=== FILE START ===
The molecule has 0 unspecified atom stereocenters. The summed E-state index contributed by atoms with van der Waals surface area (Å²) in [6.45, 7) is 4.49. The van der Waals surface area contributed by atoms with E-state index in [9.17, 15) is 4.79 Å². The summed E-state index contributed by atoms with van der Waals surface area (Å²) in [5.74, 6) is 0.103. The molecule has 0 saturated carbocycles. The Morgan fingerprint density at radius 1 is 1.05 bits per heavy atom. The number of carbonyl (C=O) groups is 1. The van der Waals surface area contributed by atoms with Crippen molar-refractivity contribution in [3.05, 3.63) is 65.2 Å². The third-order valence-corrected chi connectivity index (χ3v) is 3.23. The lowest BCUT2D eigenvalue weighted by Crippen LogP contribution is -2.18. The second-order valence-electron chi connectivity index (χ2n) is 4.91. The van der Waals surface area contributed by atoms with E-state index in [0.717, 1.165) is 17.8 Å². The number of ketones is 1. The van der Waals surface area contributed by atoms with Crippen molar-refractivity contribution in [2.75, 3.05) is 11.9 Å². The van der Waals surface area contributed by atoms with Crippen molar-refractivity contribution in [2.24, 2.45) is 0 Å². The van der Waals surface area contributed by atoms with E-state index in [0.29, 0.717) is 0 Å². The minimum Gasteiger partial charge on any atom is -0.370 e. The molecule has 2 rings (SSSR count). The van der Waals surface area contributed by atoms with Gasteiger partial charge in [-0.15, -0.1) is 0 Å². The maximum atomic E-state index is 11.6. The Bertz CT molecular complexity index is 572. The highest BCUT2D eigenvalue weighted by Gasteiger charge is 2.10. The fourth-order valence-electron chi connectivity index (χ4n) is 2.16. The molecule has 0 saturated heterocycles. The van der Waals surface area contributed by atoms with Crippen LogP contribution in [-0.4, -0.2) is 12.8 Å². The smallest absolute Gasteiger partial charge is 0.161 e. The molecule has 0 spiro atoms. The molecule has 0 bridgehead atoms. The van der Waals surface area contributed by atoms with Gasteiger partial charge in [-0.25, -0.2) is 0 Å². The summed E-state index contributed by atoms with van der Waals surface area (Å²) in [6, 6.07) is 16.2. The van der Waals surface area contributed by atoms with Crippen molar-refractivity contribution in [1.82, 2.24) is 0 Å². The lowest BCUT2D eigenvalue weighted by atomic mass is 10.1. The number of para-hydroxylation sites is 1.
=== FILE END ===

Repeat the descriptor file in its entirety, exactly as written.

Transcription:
The molecule has 0 unspecified atom stereocenters. The summed E-state index contributed by atoms with van der Waals surface area (Å²) in [6.45, 7) is 4.49. The van der Waals surface area contributed by atoms with E-state index in [9.17, 15) is 4.79 Å². The summed E-state index contributed by atoms with van der Waals surface area (Å²) in [5.74, 6) is 0.103. The molecule has 0 saturated carbocycles. The Morgan fingerprint density at radius 1 is 1.05 bits per heavy atom. The number of carbonyl (C=O) groups is 1. The van der Waals surface area contributed by atoms with Crippen molar-refractivity contribution in [3.05, 3.63) is 65.2 Å². The third-order valence-corrected chi connectivity index (χ3v) is 3.23. The lowest BCUT2D eigenvalue weighted by Crippen LogP contribution is -2.18. The second-order valence-electron chi connectivity index (χ2n) is 4.91. The van der Waals surface area contributed by atoms with E-state index in [0.717, 1.165) is 17.8 Å². The number of ketones is 1. The van der Waals surface area contributed by atoms with Crippen molar-refractivity contribution in [2.75, 3.05) is 11.9 Å². The van der Waals surface area contributed by atoms with Crippen molar-refractivity contribution in [2.24, 2.45) is 0 Å². The van der Waals surface area contributed by atoms with E-state index in [0.29, 0.717) is 0 Å². The minimum Gasteiger partial charge on any atom is -0.370 e. The molecule has 2 rings (SSSR count). The van der Waals surface area contributed by atoms with Gasteiger partial charge in [-0.15, -0.1) is 0 Å². The maximum atomic E-state index is 11.6. The Bertz CT molecular complexity index is 572. The highest BCUT2D eigenvalue weighted by Gasteiger charge is 2.10. The fourth-order valence-electron chi connectivity index (χ4n) is 2.16. The molecule has 0 saturated heterocycles. The van der Waals surface area contributed by atoms with Crippen LogP contribution in [-0.4, -0.2) is 12.8 Å². The smallest absolute Gasteiger partial charge is 0.161 e. The molecule has 0 spiro atoms. The molecule has 0 bridgehead atoms. The van der Waals surface area contributed by atoms with Gasteiger partial charge in [-0.25, -0.2) is 0 Å². The summed E-state index contributed by atoms with van der Waals surface area (Å²) in [6, 6.07) is 16.2. The van der Waals surface area contributed by atoms with Crippen molar-refractivity contribution in [1.82, 2.24) is 0 Å². The lowest BCUT2D eigenvalue weighted by atomic mass is 10.1. The number of para-hydroxylation sites is 1.